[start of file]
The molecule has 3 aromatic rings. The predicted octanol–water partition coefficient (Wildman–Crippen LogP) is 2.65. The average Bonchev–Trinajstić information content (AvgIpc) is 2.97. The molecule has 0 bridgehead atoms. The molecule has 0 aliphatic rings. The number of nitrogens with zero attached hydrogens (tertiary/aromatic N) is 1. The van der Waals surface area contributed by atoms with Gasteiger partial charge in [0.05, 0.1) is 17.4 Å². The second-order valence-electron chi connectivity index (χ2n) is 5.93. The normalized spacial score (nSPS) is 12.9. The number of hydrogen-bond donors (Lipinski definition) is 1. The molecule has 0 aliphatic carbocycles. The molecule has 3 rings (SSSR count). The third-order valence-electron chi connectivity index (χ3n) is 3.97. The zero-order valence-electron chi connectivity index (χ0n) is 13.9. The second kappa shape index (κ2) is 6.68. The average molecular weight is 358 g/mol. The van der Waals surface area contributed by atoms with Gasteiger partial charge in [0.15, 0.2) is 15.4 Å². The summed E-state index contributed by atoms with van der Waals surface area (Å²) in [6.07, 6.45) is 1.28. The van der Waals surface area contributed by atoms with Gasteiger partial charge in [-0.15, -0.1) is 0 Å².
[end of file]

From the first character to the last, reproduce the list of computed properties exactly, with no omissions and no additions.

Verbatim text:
The molecule has 3 aromatic rings. The predicted octanol–water partition coefficient (Wildman–Crippen LogP) is 2.65. The average Bonchev–Trinajstić information content (AvgIpc) is 2.97. The molecule has 0 bridgehead atoms. The molecule has 0 aliphatic rings. The number of nitrogens with zero attached hydrogens (tertiary/aromatic N) is 1. The van der Waals surface area contributed by atoms with Gasteiger partial charge in [0.05, 0.1) is 17.4 Å². The second-order valence-electron chi connectivity index (χ2n) is 5.93. The normalized spacial score (nSPS) is 12.9. The number of hydrogen-bond donors (Lipinski definition) is 1. The molecule has 0 aliphatic carbocycles. The molecule has 3 rings (SSSR count). The third-order valence-electron chi connectivity index (χ3n) is 3.97. The zero-order valence-electron chi connectivity index (χ0n) is 13.9. The second kappa shape index (κ2) is 6.68. The average molecular weight is 358 g/mol. The van der Waals surface area contributed by atoms with Gasteiger partial charge in [0.15, 0.2) is 15.4 Å². The summed E-state index contributed by atoms with van der Waals surface area (Å²) in [6.07, 6.45) is 1.28. The van der Waals surface area contributed by atoms with Gasteiger partial charge in [-0.15, -0.1) is 0 Å².